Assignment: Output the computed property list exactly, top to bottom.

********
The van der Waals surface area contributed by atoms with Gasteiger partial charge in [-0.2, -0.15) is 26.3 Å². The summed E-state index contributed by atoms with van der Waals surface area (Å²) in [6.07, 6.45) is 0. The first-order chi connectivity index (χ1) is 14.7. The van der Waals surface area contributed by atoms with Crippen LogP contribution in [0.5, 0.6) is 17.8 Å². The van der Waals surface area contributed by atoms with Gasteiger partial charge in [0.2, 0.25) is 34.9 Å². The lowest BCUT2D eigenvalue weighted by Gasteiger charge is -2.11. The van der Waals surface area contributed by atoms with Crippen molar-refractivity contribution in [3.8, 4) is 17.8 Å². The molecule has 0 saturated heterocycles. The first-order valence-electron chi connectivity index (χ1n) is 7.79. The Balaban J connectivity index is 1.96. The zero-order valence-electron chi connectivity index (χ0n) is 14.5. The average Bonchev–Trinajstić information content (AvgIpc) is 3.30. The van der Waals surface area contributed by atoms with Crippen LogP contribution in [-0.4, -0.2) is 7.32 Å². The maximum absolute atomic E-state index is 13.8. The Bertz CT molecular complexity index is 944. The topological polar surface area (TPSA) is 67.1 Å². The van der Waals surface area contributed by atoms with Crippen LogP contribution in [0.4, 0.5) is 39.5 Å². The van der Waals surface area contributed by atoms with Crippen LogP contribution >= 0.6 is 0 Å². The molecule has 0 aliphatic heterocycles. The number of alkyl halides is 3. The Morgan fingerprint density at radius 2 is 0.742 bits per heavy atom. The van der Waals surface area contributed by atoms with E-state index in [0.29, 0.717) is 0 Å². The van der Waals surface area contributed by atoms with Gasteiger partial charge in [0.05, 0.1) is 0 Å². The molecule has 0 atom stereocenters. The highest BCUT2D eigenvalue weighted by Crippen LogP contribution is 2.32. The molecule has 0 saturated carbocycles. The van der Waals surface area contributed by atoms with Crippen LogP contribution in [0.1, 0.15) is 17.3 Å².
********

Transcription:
The van der Waals surface area contributed by atoms with Gasteiger partial charge in [-0.2, -0.15) is 26.3 Å². The summed E-state index contributed by atoms with van der Waals surface area (Å²) in [6.07, 6.45) is 0. The first-order chi connectivity index (χ1) is 14.7. The van der Waals surface area contributed by atoms with Crippen LogP contribution in [0.5, 0.6) is 17.8 Å². The van der Waals surface area contributed by atoms with Gasteiger partial charge in [0.2, 0.25) is 34.9 Å². The lowest BCUT2D eigenvalue weighted by Gasteiger charge is -2.11. The van der Waals surface area contributed by atoms with Crippen molar-refractivity contribution in [3.8, 4) is 17.8 Å². The molecule has 0 saturated heterocycles. The first-order valence-electron chi connectivity index (χ1n) is 7.79. The Balaban J connectivity index is 1.96. The zero-order valence-electron chi connectivity index (χ0n) is 14.5. The average Bonchev–Trinajstić information content (AvgIpc) is 3.30. The van der Waals surface area contributed by atoms with Crippen LogP contribution in [-0.4, -0.2) is 7.32 Å². The maximum absolute atomic E-state index is 13.8. The Bertz CT molecular complexity index is 944. The topological polar surface area (TPSA) is 67.1 Å². The van der Waals surface area contributed by atoms with Crippen LogP contribution in [0.4, 0.5) is 39.5 Å². The van der Waals surface area contributed by atoms with Crippen LogP contribution >= 0.6 is 0 Å². The molecule has 0 aliphatic heterocycles. The number of alkyl halides is 3. The Morgan fingerprint density at radius 2 is 0.742 bits per heavy atom. The van der Waals surface area contributed by atoms with E-state index in [0.29, 0.717) is 0 Å². The van der Waals surface area contributed by atoms with Gasteiger partial charge in [0.05, 0.1) is 0 Å². The molecule has 0 atom stereocenters. The highest BCUT2D eigenvalue weighted by Crippen LogP contribution is 2.32. The molecule has 0 saturated carbocycles. The van der Waals surface area contributed by atoms with Crippen LogP contribution in [0.1, 0.15) is 17.3 Å².